All in all, World War Kaiju, Book One: The Cold War Years compares very favorably with the officially licensed Godzilla comics from IDW Publishing. It’s not exactly on the level of James Stokoe’s Godzilla: The Half-Century War (the gold standard, in my opinion, of modern Godzilla and Godzilla-inspired Western comics) or Chris Mowry and Matt Frank’s Godzilla: Rulers of Earth in terms of consistent craft, but it shares the same infectious enthusiasm for the source material and its surrounding culture that can be appreciated by any reader, regardless of their level of familiarity with the classic Toho films.

I Was The Cat (Oni Press)

  • I Was the Cat-001Story: Paul Tobin
  • Art: Benjamin Dewey
  • Format: 160 pages, full color, hardcover
  • List price: $24.99
  • Sale date: 06 August 2014
  • Publisher’s description: Allison Breaking is a talented journalist with her own blog and a lot of bills to pay, so when she receives an offer from a mysterious stranger named Burma to write his memoirs, it’s an offer she can’t refuse, not even with all the red flags popping up. But Burma is quite literally unlike any man Allison’s ever known—because he’s a cat. And this cat has stories to tell about how he (over the course of a few lifetimes) has shaped the world— and another, darker story that Allison must risk all to uncover… a story of what this particular cat has been doing with the LAST of his nine lives.

Paul Tobin and Benjamin Dewey’s I Was The Cat might remind readers of a certain age of the 1984 book Garfield: His 9 Lives (or its 1988 animated TV special adaptation) with its use of a cat’s experiences in its past lives to depict different periods of human history, although it ultimately does more with the conceit.

I Was The Cat features multiple parallel narratives: There’s the overarching present-day frame story that has blogger Allison Breaking interviewing (and eventually investigating) the mysterious talking cat Burma for a ghost-written autobiography, and then there are the various historical vignettes that Burma shares with Allison and her friend Reggie in the telling of the story of his previous eight lives.

The flashbacks to Burma’s previous incarnations are entertaining for the most part. The chatty feline’s exploits through the centuries always involve some plot to take over the world—he instituted a theocracy in Ancient Egypt, ingratiated himself with Queen Elizabeth I, helped Napoleon conquer Europe with his expert strategizing, allied himself with the notorious 18th century London underworld figure Jonathan Wild, and so on and so forth—although all these campaigns invariably failed. The idea of a talking cat profoundly influencing the history of human civilization in his repeated bids to conquer the planet is hilarious in its absurdity (Burma on Napoleon’s Russian debacle: “Russia! In the winter! That idiot! I still haven’t forgiven him!”), and the humor is further reinforced by the way Burma’s plans for world domination are repeatedly thwarted in terribly ignominious fashion. Dewey’s choice of art style greatly helps with the book’s idiosyncratic comedy, in that the contrast between his relatively naturalistic renderings and the book’s bizarre premise serves to highlight the incongruity of it all.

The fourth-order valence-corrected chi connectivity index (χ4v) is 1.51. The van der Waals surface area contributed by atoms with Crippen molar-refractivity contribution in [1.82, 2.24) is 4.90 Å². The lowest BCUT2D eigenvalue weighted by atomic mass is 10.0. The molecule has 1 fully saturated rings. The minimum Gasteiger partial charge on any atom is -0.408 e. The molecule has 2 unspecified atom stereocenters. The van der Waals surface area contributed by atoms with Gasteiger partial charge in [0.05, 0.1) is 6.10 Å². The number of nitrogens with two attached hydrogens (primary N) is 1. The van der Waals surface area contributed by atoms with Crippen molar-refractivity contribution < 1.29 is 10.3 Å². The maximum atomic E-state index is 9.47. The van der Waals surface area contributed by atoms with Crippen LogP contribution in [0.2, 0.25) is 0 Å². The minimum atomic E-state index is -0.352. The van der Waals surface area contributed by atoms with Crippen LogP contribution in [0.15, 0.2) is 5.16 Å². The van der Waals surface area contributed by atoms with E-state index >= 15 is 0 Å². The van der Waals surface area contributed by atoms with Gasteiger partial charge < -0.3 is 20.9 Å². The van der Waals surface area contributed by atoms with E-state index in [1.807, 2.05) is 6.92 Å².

It is in the frame story that the work falters somewhat. Tobin introduces a modern-day, James Bond-inspired cloak-and-dagger subplot early in the book—the “darker story” referred to in the publisher’s blurb quoted above—involving Burma’s current designs on conquest that doesn’t really go anywhere. A late-game attempt to spin a criticism of the modern-day corpocracy out of the whole thing is a bit jarring as well. It’s not totally out of left field—looking back, it’s possible to see Tobin working in the theme at least halfway through the proceedings and in fairness, it is in the spirit of the work’s absurdist bent. It is still the oddest turn in a comic that already features a tycoon cat, and gives the book’s conclusion a bit of a rushed and incomplete feel.

 

2 Responses
    • Thanks for the great review of World War Kaiju! It was indeed a labor of love, and it’s makes my dangerously atomic-powered heart beat faster to hear so much excitement for our project.

      So, the shipment from the printer has been delayed again (a dock strike in China – can you believe it??) but the book will be available from Amazon and directly from 01Publishing.com in just a couple more weeks from this writing. Thanks to everyone for their patience and incredible enthusiasm. :)

    • […] first issue of a sequel series to last year’s Helheim (trade paperback collection reviewed here), Brides of Helheim #1 has the Helheim creative team of writer Cullen Bunn, illustrator Joëlle […]

Advertisements

Connect With Us!
The Geeksverse on Instagram
Recent Comments